Winter getaways in France
PUBLISHED: 16:18 29 November 2017 | UPDATED: 12:30 15 December 2017
Need inspiration for a short break in France this winter? From a ski trip to a spa weekend, from a city break to tasty truffle festivals, here are 12 ideas for a winter getaway in France.
The French gastronomic capital is a wonderful city break destination any time of the year but the heart-warming and rich cuisine is always more satisfying when you’ve been exploring in the chilly wintery air. Lyon’s world-famous Fête des Lumières is a must-see early December while the massive Confluences centre will keep you occupied (and inside in the warmth) for hours.
A spa weekend
If the thought of slipping into a hot tub while it’s snowing outside makes you close your eyes with delight, then you need a spa retreat in France. From the seaside spa hotels in Normandy to the thermal spa towns in any of the French mountain ranges, you’re spoilt for choice. Plus a body scrub and massage are excellent ways to detox and rejuvenate after the Christmas and New Year’s celebrations…or so we’re told.
If only for the Christmas markets, Alsace is a wonderful destination for a quick winter break. Drawing from their double Germanic and French influences, the beautiful Alsatian Christmas markets are a must-see experience. Even after the Christmas craziness, Alsace is lovely to visit in the winter as the pretty timbered houses, cobbled streets, wine-making towns and inviting brasseries with delicious local dishes are the epitome of winter comfort.
Any day in Paris is special but winter in Paris is somehow more magical than any time of year. The Christmas decorations are up in the streets and the shop windows turning the City of Light into a twinkling wonderland come nightfall. Paris is also the best city to escape the cold with so many museums, galleries and exhibitions to visit, while a hot chocolate en terrasse with a blanket will definitely shake off the chill.
The French Riviera
Winter on the Riviera is a colourful affair thanks to the many carnivals and festivals that take place between New Year and February where locals fight the chill by parading and dancing in the streets. Between Menton’s lemon festival, the various fêtes du Mimosa, and all the carnivals, including the spectacular Nice Carnival, there’s no time to get bored on the Côte d’Azur.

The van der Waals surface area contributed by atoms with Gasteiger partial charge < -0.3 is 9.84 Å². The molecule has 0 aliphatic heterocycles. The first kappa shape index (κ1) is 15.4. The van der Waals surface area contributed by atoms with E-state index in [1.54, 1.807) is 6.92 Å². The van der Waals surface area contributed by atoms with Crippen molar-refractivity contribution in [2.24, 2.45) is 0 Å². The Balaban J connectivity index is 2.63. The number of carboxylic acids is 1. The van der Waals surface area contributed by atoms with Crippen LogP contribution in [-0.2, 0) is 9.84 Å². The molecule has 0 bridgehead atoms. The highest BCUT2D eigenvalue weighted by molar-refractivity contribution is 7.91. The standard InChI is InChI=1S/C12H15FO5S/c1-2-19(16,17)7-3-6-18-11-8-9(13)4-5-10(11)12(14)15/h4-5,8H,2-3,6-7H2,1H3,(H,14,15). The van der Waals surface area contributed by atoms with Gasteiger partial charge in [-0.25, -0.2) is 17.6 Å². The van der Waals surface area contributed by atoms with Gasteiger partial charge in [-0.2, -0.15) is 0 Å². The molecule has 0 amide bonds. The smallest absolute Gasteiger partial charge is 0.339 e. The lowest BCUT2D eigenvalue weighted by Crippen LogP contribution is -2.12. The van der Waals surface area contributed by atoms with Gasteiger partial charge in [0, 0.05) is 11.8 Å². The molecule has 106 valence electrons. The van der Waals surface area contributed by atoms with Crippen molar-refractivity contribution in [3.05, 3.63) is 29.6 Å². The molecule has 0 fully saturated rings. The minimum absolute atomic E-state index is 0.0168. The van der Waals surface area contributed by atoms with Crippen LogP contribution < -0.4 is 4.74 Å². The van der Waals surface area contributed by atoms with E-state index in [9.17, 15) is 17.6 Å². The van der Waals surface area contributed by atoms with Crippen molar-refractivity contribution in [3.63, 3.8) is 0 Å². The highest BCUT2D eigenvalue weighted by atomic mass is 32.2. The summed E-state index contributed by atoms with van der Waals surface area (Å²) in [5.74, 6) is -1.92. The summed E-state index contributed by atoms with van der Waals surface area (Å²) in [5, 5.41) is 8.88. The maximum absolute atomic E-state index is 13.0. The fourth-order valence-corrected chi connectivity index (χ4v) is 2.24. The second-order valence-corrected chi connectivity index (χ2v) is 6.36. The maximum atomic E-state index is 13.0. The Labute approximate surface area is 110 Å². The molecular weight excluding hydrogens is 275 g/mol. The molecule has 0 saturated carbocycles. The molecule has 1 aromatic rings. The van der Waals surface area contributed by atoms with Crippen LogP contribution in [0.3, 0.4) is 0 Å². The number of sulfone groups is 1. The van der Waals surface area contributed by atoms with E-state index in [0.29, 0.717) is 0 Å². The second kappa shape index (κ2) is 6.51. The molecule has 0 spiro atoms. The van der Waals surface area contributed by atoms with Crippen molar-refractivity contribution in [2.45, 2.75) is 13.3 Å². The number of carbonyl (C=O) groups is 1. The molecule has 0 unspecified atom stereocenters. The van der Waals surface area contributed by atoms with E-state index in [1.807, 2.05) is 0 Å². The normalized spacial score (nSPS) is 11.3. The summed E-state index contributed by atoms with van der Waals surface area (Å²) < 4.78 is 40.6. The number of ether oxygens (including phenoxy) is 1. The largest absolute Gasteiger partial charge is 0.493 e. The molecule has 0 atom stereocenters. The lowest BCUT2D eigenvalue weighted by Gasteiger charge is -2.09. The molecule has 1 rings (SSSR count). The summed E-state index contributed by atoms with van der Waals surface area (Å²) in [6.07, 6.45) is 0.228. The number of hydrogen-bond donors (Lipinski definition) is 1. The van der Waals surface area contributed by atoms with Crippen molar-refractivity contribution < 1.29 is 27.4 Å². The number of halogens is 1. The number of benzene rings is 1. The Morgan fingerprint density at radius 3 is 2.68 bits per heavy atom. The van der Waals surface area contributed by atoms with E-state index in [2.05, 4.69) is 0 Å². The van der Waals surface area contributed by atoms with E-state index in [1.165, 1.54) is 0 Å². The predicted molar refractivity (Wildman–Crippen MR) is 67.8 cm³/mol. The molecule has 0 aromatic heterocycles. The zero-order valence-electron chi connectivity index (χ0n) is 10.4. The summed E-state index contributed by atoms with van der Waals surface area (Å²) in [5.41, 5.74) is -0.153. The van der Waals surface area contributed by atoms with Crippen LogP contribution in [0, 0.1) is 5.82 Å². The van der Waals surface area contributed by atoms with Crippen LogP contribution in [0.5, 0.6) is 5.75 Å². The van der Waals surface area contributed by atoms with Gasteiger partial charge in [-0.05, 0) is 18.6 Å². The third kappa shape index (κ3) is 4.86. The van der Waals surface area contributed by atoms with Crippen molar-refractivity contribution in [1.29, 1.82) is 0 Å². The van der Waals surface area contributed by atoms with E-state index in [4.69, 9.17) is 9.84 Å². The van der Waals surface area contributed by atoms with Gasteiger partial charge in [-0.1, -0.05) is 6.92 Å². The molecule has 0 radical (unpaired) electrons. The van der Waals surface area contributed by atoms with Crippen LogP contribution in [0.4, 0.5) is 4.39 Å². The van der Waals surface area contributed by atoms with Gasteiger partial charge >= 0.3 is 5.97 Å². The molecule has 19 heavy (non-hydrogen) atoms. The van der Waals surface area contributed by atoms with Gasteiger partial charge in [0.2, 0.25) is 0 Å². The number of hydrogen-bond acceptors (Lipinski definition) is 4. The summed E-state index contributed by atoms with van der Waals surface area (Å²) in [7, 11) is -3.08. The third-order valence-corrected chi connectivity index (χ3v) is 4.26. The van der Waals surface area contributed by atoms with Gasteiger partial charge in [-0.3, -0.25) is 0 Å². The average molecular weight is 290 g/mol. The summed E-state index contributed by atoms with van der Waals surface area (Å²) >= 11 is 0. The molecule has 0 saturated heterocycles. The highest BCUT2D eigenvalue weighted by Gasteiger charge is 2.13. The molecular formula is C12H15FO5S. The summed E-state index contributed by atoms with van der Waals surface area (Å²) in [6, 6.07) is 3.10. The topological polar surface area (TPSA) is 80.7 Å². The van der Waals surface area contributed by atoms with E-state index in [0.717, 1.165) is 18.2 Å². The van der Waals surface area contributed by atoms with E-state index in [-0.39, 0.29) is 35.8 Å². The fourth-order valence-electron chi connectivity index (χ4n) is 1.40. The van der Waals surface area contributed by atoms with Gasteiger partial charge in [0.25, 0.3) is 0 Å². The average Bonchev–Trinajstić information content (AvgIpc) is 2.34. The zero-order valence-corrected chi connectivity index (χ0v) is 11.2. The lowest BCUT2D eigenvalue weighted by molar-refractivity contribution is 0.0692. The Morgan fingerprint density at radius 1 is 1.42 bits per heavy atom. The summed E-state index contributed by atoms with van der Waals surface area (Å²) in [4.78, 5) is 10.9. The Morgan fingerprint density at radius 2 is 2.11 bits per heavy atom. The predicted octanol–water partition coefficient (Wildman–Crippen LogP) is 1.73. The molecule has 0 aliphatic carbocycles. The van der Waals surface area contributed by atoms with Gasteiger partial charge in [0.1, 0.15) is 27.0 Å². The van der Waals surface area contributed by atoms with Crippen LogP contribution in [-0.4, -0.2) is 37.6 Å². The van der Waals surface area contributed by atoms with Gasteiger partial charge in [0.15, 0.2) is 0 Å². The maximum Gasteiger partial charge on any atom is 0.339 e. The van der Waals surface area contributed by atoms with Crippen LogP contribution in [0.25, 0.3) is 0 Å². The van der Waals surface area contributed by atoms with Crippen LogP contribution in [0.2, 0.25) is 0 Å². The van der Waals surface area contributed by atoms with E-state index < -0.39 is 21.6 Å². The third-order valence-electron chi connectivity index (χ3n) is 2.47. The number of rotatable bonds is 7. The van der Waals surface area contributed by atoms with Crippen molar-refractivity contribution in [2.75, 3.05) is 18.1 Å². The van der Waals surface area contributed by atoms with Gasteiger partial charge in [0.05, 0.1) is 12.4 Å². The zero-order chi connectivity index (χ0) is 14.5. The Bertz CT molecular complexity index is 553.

This may be a bit of an obvious one but a skiing holiday in one of the French mountain ranges is always an appealing idea. The French ski resorts have excellent travel links: with seasonal flights and the Eurostar going directly to stations in the French Alps, you can easily enjoy the slopes on a long weekend and make the most of the essential après-ski, including tasting some satisfying mountain fare.
The mountains for non-skiers
Not a skier? Not a problem in France. The French mountain resorts, especially the smaller resorts, are always expanding their range of activities to suit the whole family on holiday. From the classic snowshoeing, Nordic skiing or sledging to the less conventional ski joering (being pulled by a horse) or husky-pulled sledges, there is something for everyone who doesn’t ski.
A romantic break
Once the New Year festivities are over, the next exciting date to look out for is Valentine’s Day and what better way to treat your loved one than by taking them on a romantic break in France? Of course Paris, the city of love, is an option but you can find romance in places like Annecy, with its Pont des Amours, the pastel landscapes and cliffs of Brittany and Normandy or the cute market towns of the South-West. Or try something different like going stargazing or finding the prettiest French mountain village.
Quiet seaside towns
Escape the crowds and breathe in some refreshing and resourcing sea air by heading to some of France’s prettiest seaside towns which will be quieter in the winter but no less lovely. You can stroll along Deauville’s impressive promenade, Honfleur’s lovely Old Port or head to the milder Atlantic coastal towns like Biarritz to watch the intrepid surfers or La Rochelle.
For classical music amateurs, Nantes’ annual five-day long classical music festival held early February, La Folle Journée, is a great opportunity to discover this city on a short break. In between the 25 concerts held over the festival, you can walk around the incredible Machines de l’île inspired by Jules Verne, Leonard de Vinci and Nantes’ industrial past.
You could also theme your French winter break with a gourmet food experience. Truffle season is in full swing between December and February and you should head to the south-west to get the freshest ones. The towns of Lalbenque in Lot and Sarlat-la-Canéda in Dordogne both have truffle festivals in January where you can taste them and learn all about the traditional ways of hunting for the sort-out mushroom.
Burgundy wine festival
With such an easy access from Paris and therefore the UK, Burgundy is a good option to get a taste of French country life on a short winter break, if you time it right, you could also visit the region’s annual festival celebrating the patron saint of wine and vineyards, Saint Vincent, held at the end of January. You’ll be able to taste plenty of Burgundy wine as the whole village in which it is held is covered in paper flowers.
Find out what’s going on in France this winter:
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